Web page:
I hope that the Ladybug's first memories are wonderful ones- swimming in the pool with her daddy, reading with her mommy, playing with her friends, etc.  I can't wait to see what they'll be.

What was your first memory?  Was it a good one or a not-so-pleasant one?  Have you ever asked your parents if it really happened the way you remembered?

Sunday, March 17, 2013

1% Perspiration

Weigh in: are you living your passion?

I knew I was going to be a teacher one (possibly) sunny day in the seventh grade.  Picture it- twelve-year old Kelli scribbling furiously at her desk.  We kept a journal in Mrs. Kuhn's English class and started each day by writing in it.  It was actually my favorite part of the day.  I still have the journal, filled with silly 12-year old thoughts and "problems", written in the giant, loopy hand of someone trying to be cool and take up as much space as possible.  I's were dotted with hearts and stars and my name, in the upper right hand corner, took up half of the line.

My handwriting was a sight to behold.

Anyway, I remember writing, probably about my love of whichever Hamby twin I was pining after that year, and then suddenly glancing at Mrs. Kuhn.  She was glamorous in a very unglamorous job- in my memory, she is my friend Wedgie, but in the 80's.  This was back when teachers had to have heels and hose.  I recall rarely seeing any female teacher in anything but a dress.  Mrs. Kuhn always had perfectly coiffed hair, earrings that matched her necklace that complimented her outfit and a good deal of makeup.  For being 'old' (as she was to my 12-year old self), she was beautiful.

I glanced up at Mrs. Kuhn- she was grading papers and keeping a very close eye on us.  There was no computer on her desk, only a big green lesson planner and lots and lots of papers.  She was allowed to use the dreaded red pen, so she had a pencil cup, filled to the brim.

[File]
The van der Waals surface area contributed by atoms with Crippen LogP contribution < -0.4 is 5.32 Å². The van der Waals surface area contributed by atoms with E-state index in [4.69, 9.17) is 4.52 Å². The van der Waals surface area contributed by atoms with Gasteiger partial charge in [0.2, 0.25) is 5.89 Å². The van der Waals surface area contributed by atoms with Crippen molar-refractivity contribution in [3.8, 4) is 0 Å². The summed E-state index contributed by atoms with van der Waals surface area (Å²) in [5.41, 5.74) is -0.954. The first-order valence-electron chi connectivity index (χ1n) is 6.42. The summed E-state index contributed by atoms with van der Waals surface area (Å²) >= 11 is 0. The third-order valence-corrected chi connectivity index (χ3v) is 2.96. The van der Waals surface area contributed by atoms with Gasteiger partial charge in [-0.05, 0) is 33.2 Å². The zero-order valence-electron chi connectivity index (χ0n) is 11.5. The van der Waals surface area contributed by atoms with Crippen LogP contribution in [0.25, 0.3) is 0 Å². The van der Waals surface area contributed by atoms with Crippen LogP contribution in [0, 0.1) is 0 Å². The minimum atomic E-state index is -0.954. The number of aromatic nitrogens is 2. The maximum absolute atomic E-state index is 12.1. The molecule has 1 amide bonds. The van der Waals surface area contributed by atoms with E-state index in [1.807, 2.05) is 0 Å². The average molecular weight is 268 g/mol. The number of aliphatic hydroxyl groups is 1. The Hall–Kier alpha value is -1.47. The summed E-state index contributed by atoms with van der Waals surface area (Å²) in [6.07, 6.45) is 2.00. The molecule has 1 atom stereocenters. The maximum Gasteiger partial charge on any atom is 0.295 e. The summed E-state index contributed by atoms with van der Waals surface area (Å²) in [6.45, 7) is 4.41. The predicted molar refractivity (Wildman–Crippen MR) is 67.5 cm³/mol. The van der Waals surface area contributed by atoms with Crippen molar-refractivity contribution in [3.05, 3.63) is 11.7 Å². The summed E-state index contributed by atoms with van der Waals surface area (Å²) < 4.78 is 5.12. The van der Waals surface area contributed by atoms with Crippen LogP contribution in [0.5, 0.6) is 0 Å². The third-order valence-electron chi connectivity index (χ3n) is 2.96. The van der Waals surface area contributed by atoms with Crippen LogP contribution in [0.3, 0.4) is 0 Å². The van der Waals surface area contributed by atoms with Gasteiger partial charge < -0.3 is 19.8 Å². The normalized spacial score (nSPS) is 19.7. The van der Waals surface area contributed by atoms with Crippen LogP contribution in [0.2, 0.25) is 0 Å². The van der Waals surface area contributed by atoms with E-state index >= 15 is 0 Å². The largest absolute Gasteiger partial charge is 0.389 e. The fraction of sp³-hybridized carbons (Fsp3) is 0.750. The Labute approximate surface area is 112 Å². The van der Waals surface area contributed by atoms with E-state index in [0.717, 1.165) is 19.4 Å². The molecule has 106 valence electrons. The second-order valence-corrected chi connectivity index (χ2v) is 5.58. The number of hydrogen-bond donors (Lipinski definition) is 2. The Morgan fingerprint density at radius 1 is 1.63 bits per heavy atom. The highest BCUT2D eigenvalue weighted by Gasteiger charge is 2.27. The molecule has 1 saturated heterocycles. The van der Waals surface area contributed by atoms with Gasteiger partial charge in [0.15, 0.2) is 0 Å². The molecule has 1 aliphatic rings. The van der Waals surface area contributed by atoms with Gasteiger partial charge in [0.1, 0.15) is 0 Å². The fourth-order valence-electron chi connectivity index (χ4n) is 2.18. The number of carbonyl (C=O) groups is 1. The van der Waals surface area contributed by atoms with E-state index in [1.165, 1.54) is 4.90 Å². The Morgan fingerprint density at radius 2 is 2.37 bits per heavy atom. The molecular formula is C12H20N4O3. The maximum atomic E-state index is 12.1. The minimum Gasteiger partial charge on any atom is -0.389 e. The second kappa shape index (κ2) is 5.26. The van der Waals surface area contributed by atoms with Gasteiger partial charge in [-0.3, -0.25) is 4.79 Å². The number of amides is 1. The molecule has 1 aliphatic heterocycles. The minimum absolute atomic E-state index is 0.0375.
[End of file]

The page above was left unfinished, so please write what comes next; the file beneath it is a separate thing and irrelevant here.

Something about the power of that moment- her grading our papers and keeping us completely silenced through journal-writing time- something clicked.  I wanted to do that.  I wanted to be that.  I wanted to grade papers and teach children and match my earrings to my necklace.

And I wanted to teach English.  I loved reading, I loved writing.  It clearly made the most sense.

And that was that.  Now I teach English and I love it and I spend my free time writing and helping kids with essays and...

Actually, in the 10th grade I kind of whined to my mom about 'losing my music' if I studied English.  She suggested teaching choir.  I thought that was stupid.  Then I didn't.  And suddenly that made the most sense.

This past weekend, I begin looking inward a little.  When I was lying in bed the other night, unable to sleep with too many thoughts running through my head, to calm myself, I 'wrote' a children's book.  When I have free time, I read or write.  My goal in life is to get 'my' book published.  I cannot fall asleep at night without having a book on the nightstand.  And I hate that I had to buy a Kindle, but it is just not practical to own all the books I own and travel around the world.

I love Austen and the Bronte's and Fitzgerald and Hemmingway.  I love Tolkien and Rowling and Giffin and even Evanovich.  I can't wait to read Harry Potter with my girls and I rarely pass up doing bedtime, even when my wonderful husband offers to do it, because I want to read with them.

So what the freak am I doing teaching music?

I ask again- are you living your passion?  Are you one of the lucky few who is able to make money doing the thing they would do for free?  If not, what would you be doing, if money and time were no object?